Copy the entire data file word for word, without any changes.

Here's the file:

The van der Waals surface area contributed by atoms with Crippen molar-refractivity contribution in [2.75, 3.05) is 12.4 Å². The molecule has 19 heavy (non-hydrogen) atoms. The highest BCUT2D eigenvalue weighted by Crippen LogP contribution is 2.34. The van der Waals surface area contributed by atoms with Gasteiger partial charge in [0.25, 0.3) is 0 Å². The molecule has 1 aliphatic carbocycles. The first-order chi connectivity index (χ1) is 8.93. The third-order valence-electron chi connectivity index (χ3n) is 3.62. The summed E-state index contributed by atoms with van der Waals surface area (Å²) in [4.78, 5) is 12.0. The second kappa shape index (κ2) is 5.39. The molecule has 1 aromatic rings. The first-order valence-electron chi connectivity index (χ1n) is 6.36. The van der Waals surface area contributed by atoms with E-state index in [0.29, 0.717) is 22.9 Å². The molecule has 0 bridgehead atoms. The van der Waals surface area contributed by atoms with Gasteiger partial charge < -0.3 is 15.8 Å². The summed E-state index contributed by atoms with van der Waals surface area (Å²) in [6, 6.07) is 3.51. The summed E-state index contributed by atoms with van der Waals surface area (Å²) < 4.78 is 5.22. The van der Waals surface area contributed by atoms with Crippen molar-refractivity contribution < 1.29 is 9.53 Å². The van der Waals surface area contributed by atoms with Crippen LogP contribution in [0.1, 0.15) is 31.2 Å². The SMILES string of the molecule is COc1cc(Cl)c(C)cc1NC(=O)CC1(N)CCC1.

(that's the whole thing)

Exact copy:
The van der Waals surface area contributed by atoms with Crippen molar-refractivity contribution in [2.75, 3.05) is 12.4 Å². The molecule has 19 heavy (non-hydrogen) atoms. The highest BCUT2D eigenvalue weighted by Crippen LogP contribution is 2.34. The van der Waals surface area contributed by atoms with Gasteiger partial charge in [0.25, 0.3) is 0 Å². The molecule has 1 aliphatic carbocycles. The first-order chi connectivity index (χ1) is 8.93. The third-order valence-electron chi connectivity index (χ3n) is 3.62. The summed E-state index contributed by atoms with van der Waals surface area (Å²) in [4.78, 5) is 12.0. The second kappa shape index (κ2) is 5.39. The molecule has 1 aromatic rings. The first-order valence-electron chi connectivity index (χ1n) is 6.36. The van der Waals surface area contributed by atoms with E-state index in [0.29, 0.717) is 22.9 Å². The molecule has 0 bridgehead atoms. The van der Waals surface area contributed by atoms with Gasteiger partial charge < -0.3 is 15.8 Å². The summed E-state index contributed by atoms with van der Waals surface area (Å²) in [6, 6.07) is 3.51. The summed E-state index contributed by atoms with van der Waals surface area (Å²) < 4.78 is 5.22. The van der Waals surface area contributed by atoms with Crippen molar-refractivity contribution < 1.29 is 9.53 Å². The van der Waals surface area contributed by atoms with Crippen LogP contribution in [0.1, 0.15) is 31.2 Å². The SMILES string of the molecule is COc1cc(Cl)c(C)cc1NC(=O)CC1(N)CCC1.